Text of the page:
• Karoliina Salminen
    • January 10th, 2009

    Thanks, for the comment, I was also thinking that 30000 might not be that hostile with the pressure mask. At least 25000 feet should be still within reasonable limits since aircraft your next guy might buy can reach such altitudes and are certified to such altitudes without pressurization.

    However, about high altitudes, I am particularly interested in them, I consider 30000 ft “medium altitude” rather than high altitude:

    62000 feet is reachable with twin turbo configuration. See my earlier post about Burt Rutan’s raptor. It used two turbos and a Rotax 912. If the UAV was equipped with two similar engines, it could have carried two persons to the high altitude where it now only carried equipment. Designing a plane which can reach this high altitude with Rotax 912 should be feasible. That is in the plans for the step 3. However, the turbos are similar size than the engine itself, not any Rotax 914 stock turbos, these are rather from a truck.

    Jet engines are out of question for various reasons:
    – price of the engine (astronomical)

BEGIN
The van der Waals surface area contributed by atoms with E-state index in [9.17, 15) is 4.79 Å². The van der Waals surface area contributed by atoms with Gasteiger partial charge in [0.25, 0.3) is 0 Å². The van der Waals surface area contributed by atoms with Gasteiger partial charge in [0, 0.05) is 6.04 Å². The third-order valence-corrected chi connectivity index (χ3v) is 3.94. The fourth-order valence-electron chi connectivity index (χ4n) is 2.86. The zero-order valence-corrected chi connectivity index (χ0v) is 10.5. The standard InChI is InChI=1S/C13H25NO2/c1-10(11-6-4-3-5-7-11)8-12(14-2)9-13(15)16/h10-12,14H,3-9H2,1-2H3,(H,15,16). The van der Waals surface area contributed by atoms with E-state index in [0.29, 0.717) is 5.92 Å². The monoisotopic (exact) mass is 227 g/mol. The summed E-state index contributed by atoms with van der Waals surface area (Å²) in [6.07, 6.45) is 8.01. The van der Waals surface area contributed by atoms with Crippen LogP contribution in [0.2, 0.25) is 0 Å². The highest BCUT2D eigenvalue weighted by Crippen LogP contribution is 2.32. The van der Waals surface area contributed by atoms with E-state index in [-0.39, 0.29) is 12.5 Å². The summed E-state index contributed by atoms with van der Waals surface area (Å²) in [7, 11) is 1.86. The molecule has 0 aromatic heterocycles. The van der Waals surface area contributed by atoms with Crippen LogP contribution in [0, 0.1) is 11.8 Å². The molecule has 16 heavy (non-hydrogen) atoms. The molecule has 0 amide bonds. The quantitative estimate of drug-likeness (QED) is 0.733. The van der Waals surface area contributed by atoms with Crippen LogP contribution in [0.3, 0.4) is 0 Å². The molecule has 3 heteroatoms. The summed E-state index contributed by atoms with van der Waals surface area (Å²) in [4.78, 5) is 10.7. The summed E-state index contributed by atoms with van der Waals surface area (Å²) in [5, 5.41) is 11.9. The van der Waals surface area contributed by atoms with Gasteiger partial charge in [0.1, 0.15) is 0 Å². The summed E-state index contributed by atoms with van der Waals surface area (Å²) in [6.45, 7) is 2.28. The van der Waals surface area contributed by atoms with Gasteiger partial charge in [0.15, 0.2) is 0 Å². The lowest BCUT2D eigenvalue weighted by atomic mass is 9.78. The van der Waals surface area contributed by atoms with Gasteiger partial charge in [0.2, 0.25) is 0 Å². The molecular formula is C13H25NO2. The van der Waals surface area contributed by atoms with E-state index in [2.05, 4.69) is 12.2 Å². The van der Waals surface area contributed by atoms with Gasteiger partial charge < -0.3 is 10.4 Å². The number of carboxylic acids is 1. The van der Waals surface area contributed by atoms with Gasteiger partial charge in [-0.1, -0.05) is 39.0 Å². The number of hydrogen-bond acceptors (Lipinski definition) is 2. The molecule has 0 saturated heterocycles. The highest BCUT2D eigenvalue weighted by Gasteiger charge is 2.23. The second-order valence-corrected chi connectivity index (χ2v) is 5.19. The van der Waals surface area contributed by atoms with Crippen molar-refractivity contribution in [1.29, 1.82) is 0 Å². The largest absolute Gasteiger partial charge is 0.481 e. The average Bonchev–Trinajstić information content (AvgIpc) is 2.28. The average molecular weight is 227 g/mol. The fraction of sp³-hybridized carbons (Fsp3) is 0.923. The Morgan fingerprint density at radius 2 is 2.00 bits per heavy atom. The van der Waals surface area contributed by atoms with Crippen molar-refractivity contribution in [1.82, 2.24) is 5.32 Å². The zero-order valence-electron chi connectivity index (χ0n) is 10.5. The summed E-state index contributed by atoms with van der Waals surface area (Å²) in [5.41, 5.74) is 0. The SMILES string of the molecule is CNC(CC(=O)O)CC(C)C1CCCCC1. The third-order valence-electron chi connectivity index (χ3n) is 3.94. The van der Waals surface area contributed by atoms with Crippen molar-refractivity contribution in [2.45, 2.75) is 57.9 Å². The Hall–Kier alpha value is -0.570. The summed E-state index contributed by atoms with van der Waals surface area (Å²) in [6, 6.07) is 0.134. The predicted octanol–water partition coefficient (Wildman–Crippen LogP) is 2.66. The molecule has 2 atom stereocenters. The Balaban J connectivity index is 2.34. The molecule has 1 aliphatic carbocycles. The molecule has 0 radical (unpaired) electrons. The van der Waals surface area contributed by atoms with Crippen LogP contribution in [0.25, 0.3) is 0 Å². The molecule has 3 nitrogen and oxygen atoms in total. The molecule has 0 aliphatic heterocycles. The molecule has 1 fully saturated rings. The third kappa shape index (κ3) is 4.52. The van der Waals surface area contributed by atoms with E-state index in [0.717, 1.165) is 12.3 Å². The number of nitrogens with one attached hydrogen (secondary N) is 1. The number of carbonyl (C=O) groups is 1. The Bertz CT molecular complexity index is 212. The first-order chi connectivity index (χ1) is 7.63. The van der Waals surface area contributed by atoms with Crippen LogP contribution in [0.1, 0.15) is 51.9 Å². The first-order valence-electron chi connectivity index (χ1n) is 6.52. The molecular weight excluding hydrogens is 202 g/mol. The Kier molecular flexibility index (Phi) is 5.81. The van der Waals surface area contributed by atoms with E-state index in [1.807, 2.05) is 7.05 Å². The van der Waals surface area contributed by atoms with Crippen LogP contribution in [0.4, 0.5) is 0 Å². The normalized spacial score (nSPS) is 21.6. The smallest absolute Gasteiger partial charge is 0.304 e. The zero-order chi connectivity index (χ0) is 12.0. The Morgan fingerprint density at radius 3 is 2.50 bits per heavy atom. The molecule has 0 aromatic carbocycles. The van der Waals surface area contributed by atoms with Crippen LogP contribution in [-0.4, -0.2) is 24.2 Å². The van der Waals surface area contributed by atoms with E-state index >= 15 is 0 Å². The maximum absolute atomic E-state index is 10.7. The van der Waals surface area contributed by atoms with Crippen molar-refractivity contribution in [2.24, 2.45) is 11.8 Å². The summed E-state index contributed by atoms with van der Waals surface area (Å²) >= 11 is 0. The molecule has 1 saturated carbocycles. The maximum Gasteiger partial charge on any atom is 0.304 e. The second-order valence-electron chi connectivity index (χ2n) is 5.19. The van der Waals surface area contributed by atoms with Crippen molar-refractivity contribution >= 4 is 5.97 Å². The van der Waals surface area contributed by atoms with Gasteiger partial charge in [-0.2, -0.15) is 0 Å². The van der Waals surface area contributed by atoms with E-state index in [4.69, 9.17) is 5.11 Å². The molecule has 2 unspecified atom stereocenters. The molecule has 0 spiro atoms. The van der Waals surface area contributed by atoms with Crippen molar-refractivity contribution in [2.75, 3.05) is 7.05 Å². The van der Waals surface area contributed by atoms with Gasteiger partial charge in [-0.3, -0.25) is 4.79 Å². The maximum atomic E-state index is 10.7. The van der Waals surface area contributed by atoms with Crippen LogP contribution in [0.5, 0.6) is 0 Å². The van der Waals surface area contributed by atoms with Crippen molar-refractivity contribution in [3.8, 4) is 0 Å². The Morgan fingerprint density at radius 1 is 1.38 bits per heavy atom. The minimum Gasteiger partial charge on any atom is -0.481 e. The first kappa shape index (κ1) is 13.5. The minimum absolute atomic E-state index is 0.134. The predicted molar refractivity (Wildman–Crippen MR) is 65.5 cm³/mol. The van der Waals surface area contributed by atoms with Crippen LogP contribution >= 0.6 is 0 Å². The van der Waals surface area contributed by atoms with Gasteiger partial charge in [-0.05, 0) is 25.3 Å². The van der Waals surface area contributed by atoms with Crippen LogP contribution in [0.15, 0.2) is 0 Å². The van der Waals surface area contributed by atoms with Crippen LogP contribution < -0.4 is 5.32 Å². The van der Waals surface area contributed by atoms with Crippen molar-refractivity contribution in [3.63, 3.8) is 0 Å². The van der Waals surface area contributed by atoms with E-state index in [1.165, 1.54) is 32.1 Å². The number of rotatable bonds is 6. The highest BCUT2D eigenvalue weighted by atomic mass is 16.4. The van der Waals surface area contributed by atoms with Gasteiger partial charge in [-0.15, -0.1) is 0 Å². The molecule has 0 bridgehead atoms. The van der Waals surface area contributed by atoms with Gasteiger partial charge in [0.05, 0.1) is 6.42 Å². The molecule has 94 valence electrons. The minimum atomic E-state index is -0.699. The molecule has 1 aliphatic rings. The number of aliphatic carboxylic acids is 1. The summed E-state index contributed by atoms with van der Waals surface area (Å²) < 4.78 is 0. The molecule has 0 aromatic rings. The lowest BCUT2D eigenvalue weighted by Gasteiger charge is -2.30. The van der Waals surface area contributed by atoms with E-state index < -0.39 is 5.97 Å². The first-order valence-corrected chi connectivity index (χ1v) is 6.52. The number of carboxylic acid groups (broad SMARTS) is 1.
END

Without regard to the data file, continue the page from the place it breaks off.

– availability of the engines (zero)
    – specific fuel consumption (insane for low bypass ratio small engines)
    – for getting things done, with highly modified Rotax engines (that I know how to work with), doable, with unknown jet engines I may never afford, not doable even in my dreams.

    Jet engine is out of the question, and so is turboprop and it is quite useless to discuss about that since it is not a feasible project at this point financially, technologically or based on the availability of the needed parts, materials and supplies. Surely I will let everyone know if this changes, and it only can change if some magic sponsor like the Santa Claus appears from nowhere and wants to fund some my record flight attempt including the funds needed to build the aircraft including the insanely expensive jet engines. If such sponsor who has vision enough to believe that I can do it, and it is even possible, exists, feel free to send me email (this is not a joke by the way, but I am not very seriously waiting for your mail either right now)!